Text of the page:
May 16th, 1917

The first US destroyer flotilla has arrived at England. J.R. may accept Whitman’s offer of Maj. gen. In NY volunteer army. Hunt bal “I”. Danced with Miss Duryea.

May 21st, 1917

Mother was operated on this A.M. Dr. Lane was shocked at her condition, and she canot (sic) live many months more. Mother had foreseen it all and hoped this would be the last. Only she realized the hopelessness of it all. Dad passed thru his ‘Valley of the Shadow of Despair’ this day and now waits the end dry-eyed. I canot realize it yet, at all.

What a mother she has been–unselfish, untiring, unstinting, pouring out her love–and so sensitive so wise and keen in her judgements, when others were concerned. How long it has taken me to appreciate her wisdom, her practicality, though, always, I have appreciated her character. Never would she turn anyone from her door hungry; always sympathetic, always kind. And her mind was so broad, so clear-visioned; without the resources of a liberal education, her mind was never bounded by petty and local affairs. In my reading, studies, and planning, she has always help me company, praised my little accomplishments and insisted on progress. As I have broadened, the more clearly I have relished her keen insight, her appreciations, her criticisms, her humour. What a true sense of values she has; wealth and position mean nothing to her; love, affection, friendship mean everything. She has lived her life in service–happiness has been ever so fleeting, and now she is suffering to the end.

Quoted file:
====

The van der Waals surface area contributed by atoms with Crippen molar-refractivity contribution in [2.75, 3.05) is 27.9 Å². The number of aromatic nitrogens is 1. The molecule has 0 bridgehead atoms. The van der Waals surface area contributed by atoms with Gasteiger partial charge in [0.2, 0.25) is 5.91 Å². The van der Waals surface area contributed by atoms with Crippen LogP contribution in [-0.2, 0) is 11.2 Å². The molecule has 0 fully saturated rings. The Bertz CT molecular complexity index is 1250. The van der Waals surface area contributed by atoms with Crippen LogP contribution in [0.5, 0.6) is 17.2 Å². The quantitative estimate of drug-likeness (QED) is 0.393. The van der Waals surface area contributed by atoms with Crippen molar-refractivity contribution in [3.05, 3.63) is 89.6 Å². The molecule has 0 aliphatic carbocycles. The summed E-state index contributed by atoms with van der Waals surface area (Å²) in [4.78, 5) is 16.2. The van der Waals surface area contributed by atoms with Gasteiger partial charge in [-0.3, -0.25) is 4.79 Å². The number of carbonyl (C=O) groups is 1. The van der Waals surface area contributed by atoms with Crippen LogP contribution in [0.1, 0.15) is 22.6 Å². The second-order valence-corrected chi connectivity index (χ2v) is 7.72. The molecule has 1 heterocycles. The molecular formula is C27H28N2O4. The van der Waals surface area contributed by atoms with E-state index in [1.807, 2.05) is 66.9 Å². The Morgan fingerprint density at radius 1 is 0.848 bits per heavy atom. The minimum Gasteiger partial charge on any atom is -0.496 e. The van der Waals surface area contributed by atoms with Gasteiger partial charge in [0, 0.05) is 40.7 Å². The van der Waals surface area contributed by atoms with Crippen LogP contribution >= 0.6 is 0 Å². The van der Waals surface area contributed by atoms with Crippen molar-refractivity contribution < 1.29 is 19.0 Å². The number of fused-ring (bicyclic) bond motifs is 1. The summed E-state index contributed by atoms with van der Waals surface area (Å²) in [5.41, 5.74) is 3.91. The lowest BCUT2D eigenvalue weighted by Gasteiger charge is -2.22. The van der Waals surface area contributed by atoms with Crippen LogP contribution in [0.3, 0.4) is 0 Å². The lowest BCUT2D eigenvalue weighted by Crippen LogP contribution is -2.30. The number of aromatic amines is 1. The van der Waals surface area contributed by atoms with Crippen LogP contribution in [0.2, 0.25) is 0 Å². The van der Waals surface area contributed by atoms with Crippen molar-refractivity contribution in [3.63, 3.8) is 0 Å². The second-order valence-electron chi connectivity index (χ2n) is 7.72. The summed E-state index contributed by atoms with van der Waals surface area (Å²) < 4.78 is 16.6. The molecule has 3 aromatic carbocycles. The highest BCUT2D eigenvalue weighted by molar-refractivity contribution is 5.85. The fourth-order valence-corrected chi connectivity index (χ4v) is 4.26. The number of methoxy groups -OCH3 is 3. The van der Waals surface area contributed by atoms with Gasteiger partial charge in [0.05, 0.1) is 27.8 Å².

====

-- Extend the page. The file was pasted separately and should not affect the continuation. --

The cabinet card on left is labeled “Mother”, the one on right is not, but it seems this might also be her.

She wrote the following before the operation to Aunt Frank. “–And oh! Frank if only I don’t wake up. That is the best that can come to me! The best too, for Charley and Earl.– And what is life that we should moan. Why make we such ado. You all know how dead you have been, but now, God’s will be done. Good Bye.”

And yet how patient she has been. And how little there is left for us to do; to show our love. Oh, if only realization of all this had come before. Our trips, our plans, our little world – all is shattered.

May 30th, 1917

Memorial Day dawned bright and sunny after weeks of rain. Naval M. marched in parade without uniforms which are expected within week.

We are mobolized (sic) locally and our pay begins today. Saw the “Assassin” at theatre last night. Walter Sherwin starred – morbin production. The mater rests fairly and seems very bright & cheerful. Mamie (who came Sat. eve) left Wed. AM. Will be in NY in two weeks time.